ME/CFS is more than a meme

Internet memes are a subset of the general meme concept
Internet memes are a subset of the general meme concept

According to Richard Dawkins in his book The Selfish Gene, a meme is “an idea, behaviour or style that spreads from person to person within a culture.”  On 18th June 2014, a comment appeared on the website of the British Medical Journal entitled “Is Chronic Fatigue Syndrome a meme?”  Authored by Drs Anthony Collings and David Newton from Essex, it asked how well ‘chronic fatigue syndrome’ fits the model of a meme-mediated syndrome – a “dysfunctional culturally-transmitted idea-infection”.  The authors conclude that “characteristics of transmission and retention of CFS fit well the characteristics of meme transmission and retention described in the literature”. And they go on to say that “Present mainstream treatments for CFS make sense when viewed as a process of dememeing.”

ME Research UK has published a ‘rapid response’ to this comment on the BMJ website, and it is given in full below.

ME/CFS is much more than a meme

There’s a problem with the “meme theory of CFS” proposed by Collings & Newton in their recent response. Memes are ideas or groups of ideas; they have no independent existence outside of human minds. The things of the world, however, are not memes, and it is dangerous to assume otherwise.

Leprosy, for example, could not be called a meme – it is an infectious illness with established sequelae, and it would exist as a fact of the world whether anyone ever ‘conceived’ of it or not. Similarly with ME/CFS. People meeting the definitions of ME/CFS and having the requisite concatenation of symptoms – delayed post-exertion problems, musculoskeletal pain, and a range of neurological & cognitive difficulties – certainly exist (there are around 190,000 of them in the UK [1]); their physiological illness is plain for anyone with eyes to see; and research frequently uncovers objectively existing biological abnormalities. Examples from ME Research UK-funded studies over the past 14 years [2] include dysfunction of the autonomic nervous system; impaired cardiac function, including reduced cardiac mass and blood volume; increased levels of oxidative stress, and increased apoptosis of white blood cells; the presence of cardiovascular risk factors with arterial stiffness; biochemical anomalies in children with ME/CFS mirroring those found in adults; and evidence of an increased sensitivity to pain.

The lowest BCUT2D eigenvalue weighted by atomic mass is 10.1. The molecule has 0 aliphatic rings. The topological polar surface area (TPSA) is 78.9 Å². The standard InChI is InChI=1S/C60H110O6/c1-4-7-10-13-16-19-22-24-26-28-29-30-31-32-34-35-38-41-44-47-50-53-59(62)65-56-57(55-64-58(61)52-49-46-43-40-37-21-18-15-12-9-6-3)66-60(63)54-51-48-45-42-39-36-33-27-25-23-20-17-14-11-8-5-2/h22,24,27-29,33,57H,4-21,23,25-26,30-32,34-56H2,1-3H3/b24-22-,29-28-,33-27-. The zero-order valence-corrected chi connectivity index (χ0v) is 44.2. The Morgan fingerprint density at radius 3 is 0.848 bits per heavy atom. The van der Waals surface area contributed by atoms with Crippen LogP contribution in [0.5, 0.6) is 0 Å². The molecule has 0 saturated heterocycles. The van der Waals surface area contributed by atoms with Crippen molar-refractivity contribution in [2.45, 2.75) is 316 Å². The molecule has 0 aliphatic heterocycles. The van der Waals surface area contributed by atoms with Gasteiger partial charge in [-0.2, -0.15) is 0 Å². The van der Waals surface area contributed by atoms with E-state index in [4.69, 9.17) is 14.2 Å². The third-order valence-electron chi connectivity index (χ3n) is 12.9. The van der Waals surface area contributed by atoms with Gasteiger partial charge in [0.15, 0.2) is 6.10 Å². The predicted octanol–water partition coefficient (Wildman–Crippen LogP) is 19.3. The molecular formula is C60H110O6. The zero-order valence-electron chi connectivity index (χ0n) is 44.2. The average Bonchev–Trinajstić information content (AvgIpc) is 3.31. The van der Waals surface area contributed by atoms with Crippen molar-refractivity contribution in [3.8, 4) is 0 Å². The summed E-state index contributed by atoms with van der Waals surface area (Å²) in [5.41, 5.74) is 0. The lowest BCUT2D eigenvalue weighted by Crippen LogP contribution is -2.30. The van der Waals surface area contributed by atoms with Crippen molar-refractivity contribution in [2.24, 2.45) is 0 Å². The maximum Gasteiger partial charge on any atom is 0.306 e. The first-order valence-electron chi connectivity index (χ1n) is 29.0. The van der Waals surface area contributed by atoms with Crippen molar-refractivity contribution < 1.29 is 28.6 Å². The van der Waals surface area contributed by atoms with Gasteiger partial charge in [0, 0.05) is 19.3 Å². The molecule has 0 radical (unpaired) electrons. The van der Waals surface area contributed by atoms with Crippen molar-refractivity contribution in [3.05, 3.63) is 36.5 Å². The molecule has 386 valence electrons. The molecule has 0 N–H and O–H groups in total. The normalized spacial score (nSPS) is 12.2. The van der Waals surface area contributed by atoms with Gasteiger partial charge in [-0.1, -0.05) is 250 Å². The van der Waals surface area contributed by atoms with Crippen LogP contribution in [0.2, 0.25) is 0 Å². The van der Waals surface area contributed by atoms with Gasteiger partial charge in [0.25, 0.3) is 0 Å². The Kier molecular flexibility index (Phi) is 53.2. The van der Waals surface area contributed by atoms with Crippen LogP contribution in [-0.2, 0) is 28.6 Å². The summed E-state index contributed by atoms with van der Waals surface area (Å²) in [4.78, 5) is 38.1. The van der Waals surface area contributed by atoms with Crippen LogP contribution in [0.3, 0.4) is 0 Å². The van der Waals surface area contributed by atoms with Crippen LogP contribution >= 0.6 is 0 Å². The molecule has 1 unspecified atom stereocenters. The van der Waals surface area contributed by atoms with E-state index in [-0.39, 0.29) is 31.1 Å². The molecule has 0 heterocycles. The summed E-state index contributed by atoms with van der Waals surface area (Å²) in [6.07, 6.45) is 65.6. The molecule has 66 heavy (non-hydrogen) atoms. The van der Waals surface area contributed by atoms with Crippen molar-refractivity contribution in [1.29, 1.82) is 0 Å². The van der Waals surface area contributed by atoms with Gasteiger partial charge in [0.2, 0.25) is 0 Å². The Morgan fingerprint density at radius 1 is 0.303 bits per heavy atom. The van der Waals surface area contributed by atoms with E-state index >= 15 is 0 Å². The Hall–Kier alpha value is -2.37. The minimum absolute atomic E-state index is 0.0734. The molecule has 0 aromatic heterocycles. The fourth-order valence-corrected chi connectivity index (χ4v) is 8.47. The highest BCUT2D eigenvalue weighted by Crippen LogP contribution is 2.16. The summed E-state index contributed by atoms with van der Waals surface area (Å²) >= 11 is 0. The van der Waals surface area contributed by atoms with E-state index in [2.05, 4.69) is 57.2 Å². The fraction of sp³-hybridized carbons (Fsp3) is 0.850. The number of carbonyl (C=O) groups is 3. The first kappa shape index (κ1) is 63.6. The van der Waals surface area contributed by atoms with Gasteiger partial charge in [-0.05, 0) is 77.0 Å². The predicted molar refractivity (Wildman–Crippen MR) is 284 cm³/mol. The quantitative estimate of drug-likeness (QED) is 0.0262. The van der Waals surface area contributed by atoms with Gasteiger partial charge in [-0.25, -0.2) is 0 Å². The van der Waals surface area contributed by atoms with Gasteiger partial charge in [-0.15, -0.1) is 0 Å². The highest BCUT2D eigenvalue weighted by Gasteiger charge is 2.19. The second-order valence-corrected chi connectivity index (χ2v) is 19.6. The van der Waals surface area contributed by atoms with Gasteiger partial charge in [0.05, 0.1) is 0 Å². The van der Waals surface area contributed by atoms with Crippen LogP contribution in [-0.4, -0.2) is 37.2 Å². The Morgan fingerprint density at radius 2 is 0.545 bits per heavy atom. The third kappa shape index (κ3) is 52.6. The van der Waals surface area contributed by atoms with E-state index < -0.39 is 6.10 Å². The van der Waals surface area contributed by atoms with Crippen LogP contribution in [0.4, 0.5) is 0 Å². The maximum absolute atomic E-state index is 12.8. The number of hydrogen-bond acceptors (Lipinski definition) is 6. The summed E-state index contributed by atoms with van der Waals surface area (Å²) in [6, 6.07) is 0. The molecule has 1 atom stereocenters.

Of course, it could be argued that the ‘concept’ of any particular illness – such as leprosy, ME/CFS or leukaemia – has meme potential, but the point is trivial and it tells us nothing about the real world of illness. No, ME/CFS is much more than a meme; it is very real, it should be taken as seriously as any other medical condition, and patients should be treated with respect.

Competing interests: None declared

Dr Neil C. Abbot, Research & Operations Director

ME Research UK, The Gateway, North Methven St, Perth PH1 5PP


1. Prevalence of myalgic encephalomyelitis/chronic fatigue syndrome (ME/CFS) in three regions of England: a repeated cross-sectional study in primary care. Nacul LC, Lacerda EM, Pheby D, et al. BMC Med 2011 Jul 28; 9: 91.

2. £1 million of biomedical research: an overview. Breakthrough 2014; Issue 19 (Suppl). ME Research UK.

Picture credit: Wikipedia: Internet Memes

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